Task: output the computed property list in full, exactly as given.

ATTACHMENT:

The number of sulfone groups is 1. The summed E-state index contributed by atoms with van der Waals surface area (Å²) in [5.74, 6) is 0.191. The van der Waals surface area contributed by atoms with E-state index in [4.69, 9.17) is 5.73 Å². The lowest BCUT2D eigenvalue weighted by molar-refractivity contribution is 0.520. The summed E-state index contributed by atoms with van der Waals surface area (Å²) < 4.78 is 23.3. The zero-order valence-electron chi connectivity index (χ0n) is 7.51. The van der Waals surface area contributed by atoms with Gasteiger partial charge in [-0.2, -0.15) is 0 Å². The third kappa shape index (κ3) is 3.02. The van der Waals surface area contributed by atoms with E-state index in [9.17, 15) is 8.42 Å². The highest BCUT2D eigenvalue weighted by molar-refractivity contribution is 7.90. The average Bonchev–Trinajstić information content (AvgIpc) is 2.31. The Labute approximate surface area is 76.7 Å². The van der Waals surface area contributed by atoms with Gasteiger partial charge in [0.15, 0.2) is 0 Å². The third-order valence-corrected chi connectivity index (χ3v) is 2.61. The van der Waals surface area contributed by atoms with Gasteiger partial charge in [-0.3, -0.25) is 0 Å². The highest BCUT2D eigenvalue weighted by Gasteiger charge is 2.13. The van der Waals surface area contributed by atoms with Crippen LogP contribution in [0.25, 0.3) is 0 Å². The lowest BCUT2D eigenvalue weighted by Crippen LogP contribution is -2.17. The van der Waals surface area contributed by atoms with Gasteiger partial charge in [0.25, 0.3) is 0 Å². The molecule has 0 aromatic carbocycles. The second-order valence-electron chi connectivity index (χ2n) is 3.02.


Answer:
The number of sulfone groups is 1. The summed E-state index contributed by atoms with van der Waals surface area (Å²) in [5.74, 6) is 0.191. The van der Waals surface area contributed by atoms with E-state index in [4.69, 9.17) is 5.73 Å². The lowest BCUT2D eigenvalue weighted by molar-refractivity contribution is 0.520. The summed E-state index contributed by atoms with van der Waals surface area (Å²) < 4.78 is 23.3. The zero-order valence-electron chi connectivity index (χ0n) is 7.51. The van der Waals surface area contributed by atoms with Gasteiger partial charge in [-0.2, -0.15) is 0 Å². The third kappa shape index (κ3) is 3.02. The van der Waals surface area contributed by atoms with E-state index in [9.17, 15) is 8.42 Å². The highest BCUT2D eigenvalue weighted by molar-refractivity contribution is 7.90. The average Bonchev–Trinajstić information content (AvgIpc) is 2.31. The Labute approximate surface area is 76.7 Å². The van der Waals surface area contributed by atoms with Gasteiger partial charge in [0.15, 0.2) is 0 Å². The third-order valence-corrected chi connectivity index (χ3v) is 2.61. The van der Waals surface area contributed by atoms with Gasteiger partial charge in [-0.3, -0.25) is 0 Å². The highest BCUT2D eigenvalue weighted by Gasteiger charge is 2.13. The van der Waals surface area contributed by atoms with Crippen LogP contribution in [0.25, 0.3) is 0 Å². The lowest BCUT2D eigenvalue weighted by Crippen LogP contribution is -2.17. The van der Waals surface area contributed by atoms with Gasteiger partial charge in [0.25, 0.3) is 0 Å². The molecule has 0 aromatic carbocycles. The second-order valence-electron chi connectivity index (χ2n) is 3.02.